Seafood is one way to help manage ADHD symptoms
by Ashleigh Feltham
Accredited Practising Dietitian and Accredited Nutritionist
You are not alone if your child has been diagnosed with Attention deficit hyperactivity disorder (ADHD). It is estimated that one in twenty children have this mental health disorder. ADHD is characterised by above normal levels of hyperactivity, impulsive behaviours and difficulty focusing on a single task or remaining still for an extended period. ADHD is seen in both girls and boys but is more common in boys.
Diet is one way to help manage symptoms associated with ADHD. This blog focuses specifically on the potential helpful effects of including seafood like Safcol Seafood in improving brain function and behaviour of children living with ADHD.
Research suggests that children with ADHD have lower blood levels of omega-3 fat. This is the main type of fat found in Safcol Seafood products. Children with ADHD also more frequently have a higher ratio of omega-6 fat to omega-3 fat compared to children without ADHD.
Supplementing omega-3 fat and specifically EPA and DHA which are the two components which make up marine based omega-3 fat have been recommended in research to improve ADHD symptoms. Specific symptoms which showed improvements were in behaviour, ability to focus and improvements in literacy.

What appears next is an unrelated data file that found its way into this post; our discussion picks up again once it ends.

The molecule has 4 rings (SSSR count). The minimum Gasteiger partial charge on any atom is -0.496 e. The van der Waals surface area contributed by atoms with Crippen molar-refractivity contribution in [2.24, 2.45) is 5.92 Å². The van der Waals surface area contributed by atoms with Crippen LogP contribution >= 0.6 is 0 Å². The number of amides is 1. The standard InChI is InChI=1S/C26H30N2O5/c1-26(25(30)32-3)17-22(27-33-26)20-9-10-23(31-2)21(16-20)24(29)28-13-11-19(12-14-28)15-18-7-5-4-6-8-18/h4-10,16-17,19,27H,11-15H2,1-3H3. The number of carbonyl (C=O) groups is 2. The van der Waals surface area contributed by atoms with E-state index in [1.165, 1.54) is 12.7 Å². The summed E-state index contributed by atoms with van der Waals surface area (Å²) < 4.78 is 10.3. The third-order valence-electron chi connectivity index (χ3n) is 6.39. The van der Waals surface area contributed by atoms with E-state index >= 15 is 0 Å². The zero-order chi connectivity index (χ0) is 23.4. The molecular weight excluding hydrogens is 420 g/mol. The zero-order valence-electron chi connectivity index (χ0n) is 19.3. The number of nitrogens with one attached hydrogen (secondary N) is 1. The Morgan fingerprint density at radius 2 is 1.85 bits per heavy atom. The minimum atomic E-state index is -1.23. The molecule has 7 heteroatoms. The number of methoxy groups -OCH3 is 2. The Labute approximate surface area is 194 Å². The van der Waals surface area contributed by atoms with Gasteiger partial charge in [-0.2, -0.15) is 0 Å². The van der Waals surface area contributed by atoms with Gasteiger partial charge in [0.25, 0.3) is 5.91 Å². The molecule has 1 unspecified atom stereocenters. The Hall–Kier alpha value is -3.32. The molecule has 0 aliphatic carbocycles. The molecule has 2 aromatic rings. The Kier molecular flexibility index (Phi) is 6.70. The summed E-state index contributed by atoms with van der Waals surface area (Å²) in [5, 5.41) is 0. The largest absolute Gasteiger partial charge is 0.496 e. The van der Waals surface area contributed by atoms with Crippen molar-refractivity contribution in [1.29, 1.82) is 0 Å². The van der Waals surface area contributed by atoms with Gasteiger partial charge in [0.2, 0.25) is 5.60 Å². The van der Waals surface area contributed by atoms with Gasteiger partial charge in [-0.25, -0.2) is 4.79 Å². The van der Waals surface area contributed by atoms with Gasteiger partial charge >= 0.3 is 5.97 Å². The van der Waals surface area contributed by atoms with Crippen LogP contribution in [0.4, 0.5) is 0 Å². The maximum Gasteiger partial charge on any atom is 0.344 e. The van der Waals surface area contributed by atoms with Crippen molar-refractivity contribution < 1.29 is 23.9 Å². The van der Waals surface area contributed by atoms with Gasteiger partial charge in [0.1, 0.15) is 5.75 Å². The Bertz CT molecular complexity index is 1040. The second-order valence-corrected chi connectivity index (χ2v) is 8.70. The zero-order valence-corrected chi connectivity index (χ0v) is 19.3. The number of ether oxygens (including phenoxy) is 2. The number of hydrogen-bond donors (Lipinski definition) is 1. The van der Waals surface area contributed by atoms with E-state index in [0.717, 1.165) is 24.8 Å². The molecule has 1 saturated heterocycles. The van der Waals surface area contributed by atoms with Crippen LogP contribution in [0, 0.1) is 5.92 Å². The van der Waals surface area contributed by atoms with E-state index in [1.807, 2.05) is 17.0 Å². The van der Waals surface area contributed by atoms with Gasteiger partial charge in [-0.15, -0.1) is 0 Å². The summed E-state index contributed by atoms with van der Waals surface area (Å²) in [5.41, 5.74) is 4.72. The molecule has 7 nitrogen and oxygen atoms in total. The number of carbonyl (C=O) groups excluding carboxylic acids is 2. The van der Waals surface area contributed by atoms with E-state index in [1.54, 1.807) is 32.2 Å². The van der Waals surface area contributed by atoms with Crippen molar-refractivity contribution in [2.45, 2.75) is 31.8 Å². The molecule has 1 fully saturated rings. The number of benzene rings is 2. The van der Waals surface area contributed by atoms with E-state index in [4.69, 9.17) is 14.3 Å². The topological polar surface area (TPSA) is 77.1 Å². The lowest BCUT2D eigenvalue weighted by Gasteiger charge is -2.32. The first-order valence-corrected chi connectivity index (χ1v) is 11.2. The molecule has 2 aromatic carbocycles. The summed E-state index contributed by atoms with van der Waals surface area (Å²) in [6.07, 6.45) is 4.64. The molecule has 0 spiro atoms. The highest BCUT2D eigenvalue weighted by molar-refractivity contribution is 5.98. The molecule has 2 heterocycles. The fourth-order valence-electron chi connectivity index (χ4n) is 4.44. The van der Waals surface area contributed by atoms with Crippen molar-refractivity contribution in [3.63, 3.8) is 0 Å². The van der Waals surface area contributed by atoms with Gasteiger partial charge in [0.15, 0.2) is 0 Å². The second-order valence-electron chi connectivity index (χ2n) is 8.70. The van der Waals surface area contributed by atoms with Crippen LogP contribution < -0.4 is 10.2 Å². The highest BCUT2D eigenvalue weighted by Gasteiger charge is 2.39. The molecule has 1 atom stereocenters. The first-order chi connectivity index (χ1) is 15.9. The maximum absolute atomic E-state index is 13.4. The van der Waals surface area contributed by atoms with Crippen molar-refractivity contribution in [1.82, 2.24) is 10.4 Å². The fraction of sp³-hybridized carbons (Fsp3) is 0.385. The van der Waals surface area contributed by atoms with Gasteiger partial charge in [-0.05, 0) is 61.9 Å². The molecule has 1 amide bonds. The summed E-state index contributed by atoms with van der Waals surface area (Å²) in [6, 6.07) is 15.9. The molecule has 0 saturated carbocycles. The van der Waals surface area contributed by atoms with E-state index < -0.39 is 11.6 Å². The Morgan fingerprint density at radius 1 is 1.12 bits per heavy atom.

Before you head out to the shops to buy your child an omega-3 fat supplement the research still puts food first over supplements. Following the Australian Guide to Healthy Eating and including at least two servings of seafood a week is recommended.
If you have a fussy eater and not sure your child will eat seafood, then try one of these children friendly and time friendly recipes by Safcol Seafood:
Tuna celery walnut rolls
|Tuna cherry tomato mac ‘n’ cheese||Parmesan crumbed salmon potato pea croquettes|
|Jacket spuds with cheese tuna and corn||Creamy salmon spirals|
|Tuna salsa cheese jaffles||Easy salmon spaghetti|
|Tuna celery walnut rolls|
- Hawkey E. Nigg JT. Omega-3 fatty acid and ADHD: blood level analysis and meta-analytic extension of supplementation trials. Clin Psychol Rev. 2014;34(6):496-505. Abstract available from: https://www.ncbi.nlm.nih.gov/pubmed/25181335
- Milte CM, Parletta N, Buckley JD, Coates AM, Young RM, Howe PR. Increased erythrocyte eicosapentaenoic acid and docosahexaenoic acid are associated with improved attention and behaviour in children with ADHD in a randomized controlled three-way crossover trial. J Atten Disord. 2015 Nov;19(11):954-64. doi: 10.1177/1087054713510562. Abstract available from: ncbi.nlm.nih.gov/pubmed/24214970
- Puri BK, Martins JG. Which polyunsaturated fatty acids are active in children with attention-deficit hyperactivity disorder receiving PUFA supplementation? A fatty acid validated meta-regression analysis of randomized controlled trials. Prostaglandins Leukot Essent Fatty Acids. 2014;90(5):179-89. Abstract available from: https://www.ncbi.nlm.nih.gov/pubmed/24560325
- Gillies D, Sinn JKh, Lad SS, Leach MJ, Ross MJ. Polyunsaturated fatty acids (PUFA) for attention deficit hyperactivity disorder (ADHD) in children and adolescents. Cochrane Database Syst Rev, 2012 Jul 11;(7):CD007986. doi: 10.1002/14651858.CD007986.pub2.3. Abstract available from: https://www.ncbi.nlm.nih.gov/pubmed/22786509